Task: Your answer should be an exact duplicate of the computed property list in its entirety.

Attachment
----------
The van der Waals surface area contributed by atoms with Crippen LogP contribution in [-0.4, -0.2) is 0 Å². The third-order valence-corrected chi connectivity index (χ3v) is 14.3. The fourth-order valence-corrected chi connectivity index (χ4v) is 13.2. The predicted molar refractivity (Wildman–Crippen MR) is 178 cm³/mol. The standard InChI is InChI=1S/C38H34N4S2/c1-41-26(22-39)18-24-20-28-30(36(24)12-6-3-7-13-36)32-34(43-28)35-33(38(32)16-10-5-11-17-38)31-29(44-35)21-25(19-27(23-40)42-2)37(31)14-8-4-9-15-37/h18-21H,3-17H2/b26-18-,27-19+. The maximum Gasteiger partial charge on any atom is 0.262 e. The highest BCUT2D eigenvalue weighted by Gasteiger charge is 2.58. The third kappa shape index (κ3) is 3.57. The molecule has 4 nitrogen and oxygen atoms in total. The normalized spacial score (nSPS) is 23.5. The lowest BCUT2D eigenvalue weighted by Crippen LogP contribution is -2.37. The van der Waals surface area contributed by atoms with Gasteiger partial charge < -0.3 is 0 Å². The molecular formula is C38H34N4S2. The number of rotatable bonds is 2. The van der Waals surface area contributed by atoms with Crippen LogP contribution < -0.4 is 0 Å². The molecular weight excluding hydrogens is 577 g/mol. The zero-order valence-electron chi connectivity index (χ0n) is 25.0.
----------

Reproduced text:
The van der Waals surface area contributed by atoms with Crippen LogP contribution in [-0.4, -0.2) is 0 Å². The third-order valence-corrected chi connectivity index (χ3v) is 14.3. The fourth-order valence-corrected chi connectivity index (χ4v) is 13.2. The predicted molar refractivity (Wildman–Crippen MR) is 178 cm³/mol. The standard InChI is InChI=1S/C38H34N4S2/c1-41-26(22-39)18-24-20-28-30(36(24)12-6-3-7-13-36)32-34(43-28)35-33(38(32)16-10-5-11-17-38)31-29(44-35)21-25(19-27(23-40)42-2)37(31)14-8-4-9-15-37/h18-21H,3-17H2/b26-18-,27-19+. The maximum Gasteiger partial charge on any atom is 0.262 e. The highest BCUT2D eigenvalue weighted by Gasteiger charge is 2.58. The third kappa shape index (κ3) is 3.57. The molecule has 4 nitrogen and oxygen atoms in total. The normalized spacial score (nSPS) is 23.5. The lowest BCUT2D eigenvalue weighted by Crippen LogP contribution is -2.37. The van der Waals surface area contributed by atoms with Gasteiger partial charge < -0.3 is 0 Å². The molecular formula is C38H34N4S2. The number of rotatable bonds is 2. The van der Waals surface area contributed by atoms with Crippen LogP contribution < -0.4 is 0 Å². The molecular weight excluding hydrogens is 577 g/mol. The zero-order valence-electron chi connectivity index (χ0n) is 25.0.